There are lots of debates on digital verse silver halid base imaging system, some people might prefer one to another. The reality is both has it’s own charactertics and can give different taste. People always wonder if digital imaging pixels gives too much artificial ingredients to nowadays photography, and whether we should preserve the grainy taste of silver halide from film and prints.
We cannot argue the silver halide images do have their own characteristic, it also require certain darkroom skills in film process control, as well as dodging and burning during prints making. However, the nowadays imaging applications can give us more control the image quality similar to the old days, and the latest technology has changed the way we capture images.
In here we are not going to discuss which imaging media is better. Instead, with nowadays advance technology, we are going to use both to get the best quality from a black and white image with these options.
As mentioned before, certain degree of contrast compensation will need to be applied in a darkroom to make the silver print look good. The diagram below illustrate the conventional flow from capture to output.
Converting a negative to a high quality image
We have a challenging blank and white negative as our imaging source. It was developed many years ago, and has its low contrast in nature. If we have had made silver print from this negative in the darkroom, we would need to use a high contrast photographic paper, or choose an appropriate filter from a popular polycontrast filter kit to go with the multigrade variable contrast photographic paper. Without applying the appropiate compensation, there is high chance to obtain a print with low contrast also (see the positive image on the left).
Analog to Digital – A Hybride Imaging System
In the past, we often use hold and burn techniques to improve the image quality on silver halide prints. These types of techniques require lots of practices and experience, we will not know how the print will look until the laten image on the print was developed. The major challenge is the skill often gives non-repeatable results. In other words, we will have slightly different looks from print to print, and they become our final products.
Since the technology keep advancing, we now have greater freedom to push the quality to the next level. In here we use a professional flatbed scanner to convert the image from analog to digital. We put the same black and white film shown on the top and do a prescan. Auto exposure will automatically applied and give us a decent look already.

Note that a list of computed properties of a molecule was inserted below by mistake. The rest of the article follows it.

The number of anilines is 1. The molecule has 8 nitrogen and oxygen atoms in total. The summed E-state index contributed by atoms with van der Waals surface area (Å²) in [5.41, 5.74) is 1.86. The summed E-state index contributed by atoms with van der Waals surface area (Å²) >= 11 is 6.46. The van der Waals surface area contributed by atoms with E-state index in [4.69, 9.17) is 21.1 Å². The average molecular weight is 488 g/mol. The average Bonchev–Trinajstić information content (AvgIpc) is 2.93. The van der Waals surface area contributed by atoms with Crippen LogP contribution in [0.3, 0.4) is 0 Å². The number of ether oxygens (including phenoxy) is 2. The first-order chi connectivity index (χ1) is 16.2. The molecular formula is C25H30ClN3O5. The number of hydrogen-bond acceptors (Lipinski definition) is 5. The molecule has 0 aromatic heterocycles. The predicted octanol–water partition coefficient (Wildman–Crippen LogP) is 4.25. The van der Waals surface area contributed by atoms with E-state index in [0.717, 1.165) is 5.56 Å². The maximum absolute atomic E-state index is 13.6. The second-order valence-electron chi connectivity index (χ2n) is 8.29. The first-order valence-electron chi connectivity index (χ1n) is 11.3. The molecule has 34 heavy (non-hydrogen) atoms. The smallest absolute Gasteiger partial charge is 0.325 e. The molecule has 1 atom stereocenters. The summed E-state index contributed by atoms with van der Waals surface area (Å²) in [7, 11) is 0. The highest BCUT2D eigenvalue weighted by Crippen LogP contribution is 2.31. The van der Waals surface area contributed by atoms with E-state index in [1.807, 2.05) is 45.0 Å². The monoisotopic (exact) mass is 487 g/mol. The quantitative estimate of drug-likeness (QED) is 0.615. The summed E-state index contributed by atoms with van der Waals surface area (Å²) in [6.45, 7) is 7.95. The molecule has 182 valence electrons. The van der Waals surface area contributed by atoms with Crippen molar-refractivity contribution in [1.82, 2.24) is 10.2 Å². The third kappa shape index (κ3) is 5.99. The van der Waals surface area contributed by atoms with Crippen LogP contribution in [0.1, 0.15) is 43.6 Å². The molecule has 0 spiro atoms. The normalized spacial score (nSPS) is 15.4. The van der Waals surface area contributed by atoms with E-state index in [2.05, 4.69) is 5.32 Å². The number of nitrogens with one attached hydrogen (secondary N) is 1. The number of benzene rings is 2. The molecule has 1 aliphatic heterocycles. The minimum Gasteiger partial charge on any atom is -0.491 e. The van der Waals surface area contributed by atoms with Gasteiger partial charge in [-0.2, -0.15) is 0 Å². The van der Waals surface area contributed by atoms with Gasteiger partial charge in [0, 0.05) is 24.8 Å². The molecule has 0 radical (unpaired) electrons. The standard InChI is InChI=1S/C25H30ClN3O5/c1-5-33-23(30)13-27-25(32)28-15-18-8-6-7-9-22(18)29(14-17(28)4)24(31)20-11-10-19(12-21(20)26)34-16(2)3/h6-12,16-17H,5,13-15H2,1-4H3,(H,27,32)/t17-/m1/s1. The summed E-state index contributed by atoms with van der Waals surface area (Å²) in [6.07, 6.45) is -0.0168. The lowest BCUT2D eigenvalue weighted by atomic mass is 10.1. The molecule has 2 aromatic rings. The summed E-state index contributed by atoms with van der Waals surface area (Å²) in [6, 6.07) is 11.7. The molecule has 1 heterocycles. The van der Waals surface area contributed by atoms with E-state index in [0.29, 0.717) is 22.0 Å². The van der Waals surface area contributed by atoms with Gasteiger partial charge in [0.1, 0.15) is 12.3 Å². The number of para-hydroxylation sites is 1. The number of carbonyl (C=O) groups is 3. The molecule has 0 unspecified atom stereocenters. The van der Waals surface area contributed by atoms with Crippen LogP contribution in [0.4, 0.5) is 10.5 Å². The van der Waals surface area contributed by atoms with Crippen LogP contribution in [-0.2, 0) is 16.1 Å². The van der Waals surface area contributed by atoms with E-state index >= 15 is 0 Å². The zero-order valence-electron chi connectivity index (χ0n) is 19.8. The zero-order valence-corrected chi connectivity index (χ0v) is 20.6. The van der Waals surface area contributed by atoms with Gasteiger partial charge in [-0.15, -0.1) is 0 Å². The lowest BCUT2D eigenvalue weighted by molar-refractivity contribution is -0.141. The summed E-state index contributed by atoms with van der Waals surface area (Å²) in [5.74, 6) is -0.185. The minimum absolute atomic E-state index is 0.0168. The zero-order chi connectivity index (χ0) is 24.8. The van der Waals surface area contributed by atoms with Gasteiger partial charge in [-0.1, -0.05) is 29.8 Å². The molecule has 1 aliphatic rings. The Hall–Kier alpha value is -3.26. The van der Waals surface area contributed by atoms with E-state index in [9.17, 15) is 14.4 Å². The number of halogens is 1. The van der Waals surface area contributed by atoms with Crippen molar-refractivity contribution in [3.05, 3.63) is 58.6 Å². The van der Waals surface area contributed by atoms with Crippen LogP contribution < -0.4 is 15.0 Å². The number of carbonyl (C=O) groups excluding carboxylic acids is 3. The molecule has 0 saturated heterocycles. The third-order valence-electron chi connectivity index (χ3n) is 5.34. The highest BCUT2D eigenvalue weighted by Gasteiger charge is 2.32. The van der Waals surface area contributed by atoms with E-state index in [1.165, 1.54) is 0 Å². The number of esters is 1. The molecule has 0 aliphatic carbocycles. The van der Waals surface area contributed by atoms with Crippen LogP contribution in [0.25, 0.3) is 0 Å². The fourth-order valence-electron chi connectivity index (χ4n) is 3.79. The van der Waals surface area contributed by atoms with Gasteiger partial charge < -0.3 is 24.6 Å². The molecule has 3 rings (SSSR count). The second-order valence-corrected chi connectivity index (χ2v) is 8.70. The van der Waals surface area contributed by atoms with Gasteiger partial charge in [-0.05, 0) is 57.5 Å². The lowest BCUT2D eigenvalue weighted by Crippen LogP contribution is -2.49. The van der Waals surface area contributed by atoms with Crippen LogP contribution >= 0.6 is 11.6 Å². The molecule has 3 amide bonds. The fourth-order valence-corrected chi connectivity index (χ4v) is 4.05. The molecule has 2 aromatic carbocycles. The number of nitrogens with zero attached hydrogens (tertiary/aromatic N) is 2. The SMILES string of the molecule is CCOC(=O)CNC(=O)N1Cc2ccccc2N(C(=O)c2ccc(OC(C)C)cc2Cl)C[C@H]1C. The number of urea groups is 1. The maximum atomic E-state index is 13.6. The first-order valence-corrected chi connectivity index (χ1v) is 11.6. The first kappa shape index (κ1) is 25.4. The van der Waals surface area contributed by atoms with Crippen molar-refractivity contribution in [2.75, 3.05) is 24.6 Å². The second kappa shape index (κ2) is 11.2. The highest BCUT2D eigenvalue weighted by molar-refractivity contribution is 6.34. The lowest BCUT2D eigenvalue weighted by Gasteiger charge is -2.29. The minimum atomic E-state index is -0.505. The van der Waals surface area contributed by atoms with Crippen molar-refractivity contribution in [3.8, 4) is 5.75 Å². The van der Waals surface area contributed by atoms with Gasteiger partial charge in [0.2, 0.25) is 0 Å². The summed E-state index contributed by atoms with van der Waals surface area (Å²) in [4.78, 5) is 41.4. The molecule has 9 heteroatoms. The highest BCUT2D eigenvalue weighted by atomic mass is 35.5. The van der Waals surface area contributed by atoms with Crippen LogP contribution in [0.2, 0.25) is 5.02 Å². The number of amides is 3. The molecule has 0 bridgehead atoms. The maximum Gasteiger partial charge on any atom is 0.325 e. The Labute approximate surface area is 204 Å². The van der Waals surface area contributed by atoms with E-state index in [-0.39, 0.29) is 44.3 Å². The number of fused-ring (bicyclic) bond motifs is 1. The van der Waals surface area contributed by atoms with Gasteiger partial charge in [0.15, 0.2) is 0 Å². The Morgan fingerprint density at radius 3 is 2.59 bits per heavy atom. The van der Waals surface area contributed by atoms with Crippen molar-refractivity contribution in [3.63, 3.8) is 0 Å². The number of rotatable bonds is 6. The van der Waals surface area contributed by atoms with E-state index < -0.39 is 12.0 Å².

Scanning with Auto Mode
In here we are scanning the film in RGB mode instead of gray scale. The advantage of RGB mode can allow us to apply color present filters more efficient by using image editing applications like Adobe Lightroom or PhotoShop.
After the prescan, the autoexposure feature of the scanning application will try to provide an optimum quality to us. The trade off to scan the black and white film in RGB mode is the scanning application need to deal with three channels, and the optimal gray balance not necessarily provide best highlight and shadow points from the scan. It is recommend to use the densitometer tool in the scanning application to set Dmin and Dmax points.
It is recommend to perform a histogram equilzation for optimized output levels like in most of the image editor. In the scanning application, we can simply move the output slider further for both ends to make it similar to histogram equilzation effect. Now we are ready to do a production scan. The original negative is the 120 format, we would like to retain all fine details and the best is able to detect the film grains from the negative. We found scanning in 4800 dpi would give us the resolving power we need to see the grains.
A final touch
Previously we mentioned about the techniques like dodging and burning while making prints in the darkroom. We also cannot avoid to dust on film, enlarger lens or even on the photo paper. We have to touch the silver print with paint brush afterwards. Now we can perform the similar tasks easily in the imaging retouching applications (although people might not like the idea of using them in as post-processing tool).
A comparison between the conventional and hybrid systems
We have briefly introduce the two different workflows. One is the conventional darkroom print making from a negative film. Another one is using nowadays technologies and devices to perform a similar task to make print. Some people might call it digital darkroom technique! It is not necessary to define which is better, the most important thing is we have these options to help you get the best out of your negative.
Below is the final product of the hybrid imaging system